Note that this is also the result of an extrapolation to zero scattering angle. By acquiring data on concentration and scattering intensity, the Debye plot is constructed by plotting *Kc*/*ΔR(θ)* vs. concentration. The intercept of the fitted line gives the molecular mass, while the slope corresponds to the 2^{nd} virial coefficient.

As the Debye plot is a simplification of the Zimm equation, the same limitations of the latter apply, i.e., samples should present a monodisperse nature. For polydisperse samples, the resulting molecular mass from a static light-scattering measurement will represent an average value. An advantage of the Debye plot is the possibility to determine the second virial coefficient. This parameter describes the interaction between particles and the solvent. In macromolecule solutions, for instance, it can assume negative (particle-particle interactions are favored), zero, or positive values (particle-solvent interactions are favored).^{[8]}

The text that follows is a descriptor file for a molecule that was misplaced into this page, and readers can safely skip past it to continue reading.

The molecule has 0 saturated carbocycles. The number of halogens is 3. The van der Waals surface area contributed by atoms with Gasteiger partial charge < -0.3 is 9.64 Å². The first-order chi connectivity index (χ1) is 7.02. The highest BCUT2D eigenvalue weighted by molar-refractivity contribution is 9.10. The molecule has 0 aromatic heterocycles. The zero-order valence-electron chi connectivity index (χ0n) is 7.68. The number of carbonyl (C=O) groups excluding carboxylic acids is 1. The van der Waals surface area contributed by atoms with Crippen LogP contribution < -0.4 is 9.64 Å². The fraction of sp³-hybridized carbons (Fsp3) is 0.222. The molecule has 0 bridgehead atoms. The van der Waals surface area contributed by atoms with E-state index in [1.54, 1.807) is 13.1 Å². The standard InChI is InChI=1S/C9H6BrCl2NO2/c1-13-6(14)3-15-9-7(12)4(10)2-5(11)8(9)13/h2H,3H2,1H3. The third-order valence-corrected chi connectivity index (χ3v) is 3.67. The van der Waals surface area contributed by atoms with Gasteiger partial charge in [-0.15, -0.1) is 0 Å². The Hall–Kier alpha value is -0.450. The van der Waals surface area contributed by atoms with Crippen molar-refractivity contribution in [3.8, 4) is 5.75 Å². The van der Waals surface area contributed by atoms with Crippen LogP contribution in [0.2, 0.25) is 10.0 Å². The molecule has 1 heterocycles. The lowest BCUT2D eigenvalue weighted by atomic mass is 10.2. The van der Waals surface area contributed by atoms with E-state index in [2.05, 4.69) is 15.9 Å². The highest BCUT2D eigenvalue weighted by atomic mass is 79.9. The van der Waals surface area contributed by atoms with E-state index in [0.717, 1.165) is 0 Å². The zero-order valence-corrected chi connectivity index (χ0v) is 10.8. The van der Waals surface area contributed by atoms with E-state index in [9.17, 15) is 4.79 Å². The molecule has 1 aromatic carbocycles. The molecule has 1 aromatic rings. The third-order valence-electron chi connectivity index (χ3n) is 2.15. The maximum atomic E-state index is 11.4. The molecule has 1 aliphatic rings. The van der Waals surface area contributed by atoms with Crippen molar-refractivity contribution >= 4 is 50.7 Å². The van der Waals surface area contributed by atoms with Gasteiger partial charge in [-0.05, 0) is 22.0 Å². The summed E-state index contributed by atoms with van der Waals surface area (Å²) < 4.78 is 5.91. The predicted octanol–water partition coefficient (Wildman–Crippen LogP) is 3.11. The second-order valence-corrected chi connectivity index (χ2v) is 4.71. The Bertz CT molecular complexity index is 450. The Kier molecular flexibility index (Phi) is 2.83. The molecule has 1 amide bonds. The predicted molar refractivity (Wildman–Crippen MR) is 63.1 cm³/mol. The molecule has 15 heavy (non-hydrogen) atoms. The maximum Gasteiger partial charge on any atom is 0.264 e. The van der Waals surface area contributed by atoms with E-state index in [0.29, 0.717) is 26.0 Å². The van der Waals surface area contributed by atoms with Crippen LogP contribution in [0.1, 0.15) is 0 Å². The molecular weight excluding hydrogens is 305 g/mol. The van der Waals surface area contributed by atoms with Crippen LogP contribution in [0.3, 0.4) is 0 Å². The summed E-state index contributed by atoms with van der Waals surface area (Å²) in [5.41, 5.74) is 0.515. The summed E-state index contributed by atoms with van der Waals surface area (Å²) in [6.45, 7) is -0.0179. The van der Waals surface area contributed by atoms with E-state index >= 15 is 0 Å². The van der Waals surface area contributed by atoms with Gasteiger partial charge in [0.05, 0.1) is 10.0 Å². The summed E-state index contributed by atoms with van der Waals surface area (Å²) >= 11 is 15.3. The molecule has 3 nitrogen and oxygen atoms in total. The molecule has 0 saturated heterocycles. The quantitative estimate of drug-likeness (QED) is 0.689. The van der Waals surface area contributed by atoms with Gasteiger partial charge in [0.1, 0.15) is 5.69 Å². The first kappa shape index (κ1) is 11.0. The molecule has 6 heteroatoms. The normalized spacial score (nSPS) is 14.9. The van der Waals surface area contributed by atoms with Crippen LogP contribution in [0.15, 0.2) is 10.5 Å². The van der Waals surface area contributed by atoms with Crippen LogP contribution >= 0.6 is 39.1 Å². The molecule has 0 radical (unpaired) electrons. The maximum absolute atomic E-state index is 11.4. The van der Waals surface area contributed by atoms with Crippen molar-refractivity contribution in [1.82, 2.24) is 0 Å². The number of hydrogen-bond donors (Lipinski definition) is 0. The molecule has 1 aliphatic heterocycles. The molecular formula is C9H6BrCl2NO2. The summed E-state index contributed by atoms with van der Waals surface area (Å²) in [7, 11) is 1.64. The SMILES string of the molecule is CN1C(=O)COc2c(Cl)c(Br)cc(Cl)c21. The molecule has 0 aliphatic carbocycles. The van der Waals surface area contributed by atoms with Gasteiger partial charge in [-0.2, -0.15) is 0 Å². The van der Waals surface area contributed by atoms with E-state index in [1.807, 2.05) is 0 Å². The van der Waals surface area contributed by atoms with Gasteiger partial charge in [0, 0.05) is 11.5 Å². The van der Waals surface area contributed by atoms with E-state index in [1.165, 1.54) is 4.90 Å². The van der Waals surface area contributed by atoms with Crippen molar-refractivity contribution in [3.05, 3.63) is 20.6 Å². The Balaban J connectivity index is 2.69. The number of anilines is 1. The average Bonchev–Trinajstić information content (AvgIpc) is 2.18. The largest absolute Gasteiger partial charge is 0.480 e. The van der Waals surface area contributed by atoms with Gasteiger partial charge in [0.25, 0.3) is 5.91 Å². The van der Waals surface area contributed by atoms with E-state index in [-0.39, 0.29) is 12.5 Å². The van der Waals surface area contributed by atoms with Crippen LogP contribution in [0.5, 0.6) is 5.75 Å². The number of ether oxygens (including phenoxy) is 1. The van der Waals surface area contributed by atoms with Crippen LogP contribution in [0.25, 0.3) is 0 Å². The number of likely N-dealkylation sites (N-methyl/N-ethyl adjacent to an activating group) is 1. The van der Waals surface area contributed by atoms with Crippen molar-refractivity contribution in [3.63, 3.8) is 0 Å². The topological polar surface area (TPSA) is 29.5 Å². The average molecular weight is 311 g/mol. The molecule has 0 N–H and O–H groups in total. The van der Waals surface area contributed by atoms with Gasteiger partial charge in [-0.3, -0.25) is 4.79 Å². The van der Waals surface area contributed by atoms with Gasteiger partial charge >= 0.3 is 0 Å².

Static light scattering assumes that each detected photon has only been scattered exactly once. Therefore, analysis according to the calculations stated above will only be correct if the sample has been diluted sufficiently to ensure that photons are not scattered multiple times by the sample before being detected. Accurate interpretation becomes exceedingly difficult for systems with non-negligible contributions from multiple scattering. In many commercial instruments where analysis of the scattering signal is automatically performed, the error may never be noticed by the user. Particularly for larger particles and those with high refractive index contrast, this limits the application of standard static light scattering to very low particle concentrations. On the other hand, for soluble macromolecules that exhibit a relatively low refractive index contrast versus the solvent, including most polymers and biomolecules in their respective solvents, multiple scattering is rarely a limiting factor even at concentrations that approach the limits of solubility.